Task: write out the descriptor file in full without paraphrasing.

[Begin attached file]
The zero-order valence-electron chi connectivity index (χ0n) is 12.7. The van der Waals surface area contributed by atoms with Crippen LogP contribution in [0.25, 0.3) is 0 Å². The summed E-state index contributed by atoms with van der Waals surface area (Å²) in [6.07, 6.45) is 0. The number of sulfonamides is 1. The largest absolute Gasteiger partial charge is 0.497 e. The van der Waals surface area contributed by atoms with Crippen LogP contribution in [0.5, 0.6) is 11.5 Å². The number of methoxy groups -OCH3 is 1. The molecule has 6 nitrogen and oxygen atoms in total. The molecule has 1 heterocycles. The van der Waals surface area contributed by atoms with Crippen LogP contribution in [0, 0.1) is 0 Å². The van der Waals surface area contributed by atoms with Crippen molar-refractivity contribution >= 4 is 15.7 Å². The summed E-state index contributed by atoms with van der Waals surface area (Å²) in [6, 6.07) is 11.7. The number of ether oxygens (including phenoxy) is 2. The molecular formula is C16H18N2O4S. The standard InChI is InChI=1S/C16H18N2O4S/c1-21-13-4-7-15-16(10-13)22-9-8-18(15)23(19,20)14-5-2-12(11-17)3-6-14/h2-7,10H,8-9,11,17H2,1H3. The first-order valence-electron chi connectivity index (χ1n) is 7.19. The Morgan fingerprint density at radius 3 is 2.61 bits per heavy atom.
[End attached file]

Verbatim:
The zero-order valence-electron chi connectivity index (χ0n) is 12.7. The van der Waals surface area contributed by atoms with Crippen LogP contribution in [0.25, 0.3) is 0 Å². The summed E-state index contributed by atoms with van der Waals surface area (Å²) in [6.07, 6.45) is 0. The number of sulfonamides is 1. The largest absolute Gasteiger partial charge is 0.497 e. The van der Waals surface area contributed by atoms with Crippen LogP contribution in [0.5, 0.6) is 11.5 Å². The number of methoxy groups -OCH3 is 1. The molecule has 6 nitrogen and oxygen atoms in total. The molecule has 1 heterocycles. The van der Waals surface area contributed by atoms with Crippen LogP contribution in [0, 0.1) is 0 Å². The van der Waals surface area contributed by atoms with Crippen molar-refractivity contribution >= 4 is 15.7 Å². The summed E-state index contributed by atoms with van der Waals surface area (Å²) in [6, 6.07) is 11.7. The number of ether oxygens (including phenoxy) is 2. The molecular formula is C16H18N2O4S. The standard InChI is InChI=1S/C16H18N2O4S/c1-21-13-4-7-15-16(10-13)22-9-8-18(15)23(19,20)14-5-2-12(11-17)3-6-14/h2-7,10H,8-9,11,17H2,1H3. The first-order valence-electron chi connectivity index (χ1n) is 7.19. The Morgan fingerprint density at radius 3 is 2.61 bits per heavy atom.